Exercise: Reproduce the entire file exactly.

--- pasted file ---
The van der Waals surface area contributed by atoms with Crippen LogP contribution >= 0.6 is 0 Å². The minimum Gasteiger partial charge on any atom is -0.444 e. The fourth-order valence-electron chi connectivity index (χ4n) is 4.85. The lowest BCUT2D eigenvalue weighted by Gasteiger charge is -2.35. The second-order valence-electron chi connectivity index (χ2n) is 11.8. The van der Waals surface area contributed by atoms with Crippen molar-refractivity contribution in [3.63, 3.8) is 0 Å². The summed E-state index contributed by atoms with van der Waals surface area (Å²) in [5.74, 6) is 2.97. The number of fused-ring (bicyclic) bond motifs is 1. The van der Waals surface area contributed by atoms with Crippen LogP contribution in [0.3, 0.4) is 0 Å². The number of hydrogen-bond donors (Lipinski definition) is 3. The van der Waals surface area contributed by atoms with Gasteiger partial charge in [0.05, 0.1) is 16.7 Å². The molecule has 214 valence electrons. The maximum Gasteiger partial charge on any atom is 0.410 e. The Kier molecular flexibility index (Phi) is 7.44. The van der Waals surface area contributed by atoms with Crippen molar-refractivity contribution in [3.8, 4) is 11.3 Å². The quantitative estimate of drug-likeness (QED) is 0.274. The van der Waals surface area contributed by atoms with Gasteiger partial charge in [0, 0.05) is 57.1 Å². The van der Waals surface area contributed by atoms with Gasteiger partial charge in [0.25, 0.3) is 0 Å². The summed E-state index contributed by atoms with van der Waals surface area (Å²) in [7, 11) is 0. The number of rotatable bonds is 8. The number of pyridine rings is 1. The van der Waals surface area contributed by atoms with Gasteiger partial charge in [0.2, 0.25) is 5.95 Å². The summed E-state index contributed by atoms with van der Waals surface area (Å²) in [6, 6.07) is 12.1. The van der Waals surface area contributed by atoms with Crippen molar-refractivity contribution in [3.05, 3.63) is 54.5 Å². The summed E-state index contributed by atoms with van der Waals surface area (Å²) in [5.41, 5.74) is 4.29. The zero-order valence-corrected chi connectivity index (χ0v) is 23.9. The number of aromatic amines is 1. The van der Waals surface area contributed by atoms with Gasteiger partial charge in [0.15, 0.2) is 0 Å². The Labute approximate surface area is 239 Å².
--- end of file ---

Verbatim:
The van der Waals surface area contributed by atoms with Crippen LogP contribution >= 0.6 is 0 Å². The minimum Gasteiger partial charge on any atom is -0.444 e. The fourth-order valence-electron chi connectivity index (χ4n) is 4.85. The lowest BCUT2D eigenvalue weighted by Gasteiger charge is -2.35. The second-order valence-electron chi connectivity index (χ2n) is 11.8. The van der Waals surface area contributed by atoms with Crippen molar-refractivity contribution in [3.63, 3.8) is 0 Å². The summed E-state index contributed by atoms with van der Waals surface area (Å²) in [5.74, 6) is 2.97. The number of fused-ring (bicyclic) bond motifs is 1. The van der Waals surface area contributed by atoms with Crippen LogP contribution in [0.3, 0.4) is 0 Å². The number of hydrogen-bond donors (Lipinski definition) is 3. The van der Waals surface area contributed by atoms with Gasteiger partial charge in [0.05, 0.1) is 16.7 Å². The molecule has 214 valence electrons. The maximum Gasteiger partial charge on any atom is 0.410 e. The Kier molecular flexibility index (Phi) is 7.44. The van der Waals surface area contributed by atoms with Crippen molar-refractivity contribution in [3.8, 4) is 11.3 Å². The quantitative estimate of drug-likeness (QED) is 0.274. The van der Waals surface area contributed by atoms with Gasteiger partial charge in [0, 0.05) is 57.1 Å². The van der Waals surface area contributed by atoms with Gasteiger partial charge in [0.25, 0.3) is 0 Å². The summed E-state index contributed by atoms with van der Waals surface area (Å²) in [7, 11) is 0. The number of rotatable bonds is 8. The number of pyridine rings is 1. The van der Waals surface area contributed by atoms with Gasteiger partial charge in [0.2, 0.25) is 5.95 Å². The summed E-state index contributed by atoms with van der Waals surface area (Å²) in [6, 6.07) is 12.1. The van der Waals surface area contributed by atoms with Crippen molar-refractivity contribution in [3.05, 3.63) is 54.5 Å². The summed E-state index contributed by atoms with van der Waals surface area (Å²) in [5.41, 5.74) is 4.29. The zero-order valence-corrected chi connectivity index (χ0v) is 23.9. The number of aromatic amines is 1. The van der Waals surface area contributed by atoms with Gasteiger partial charge in [0.15, 0.2) is 0 Å². The Labute approximate surface area is 239 Å².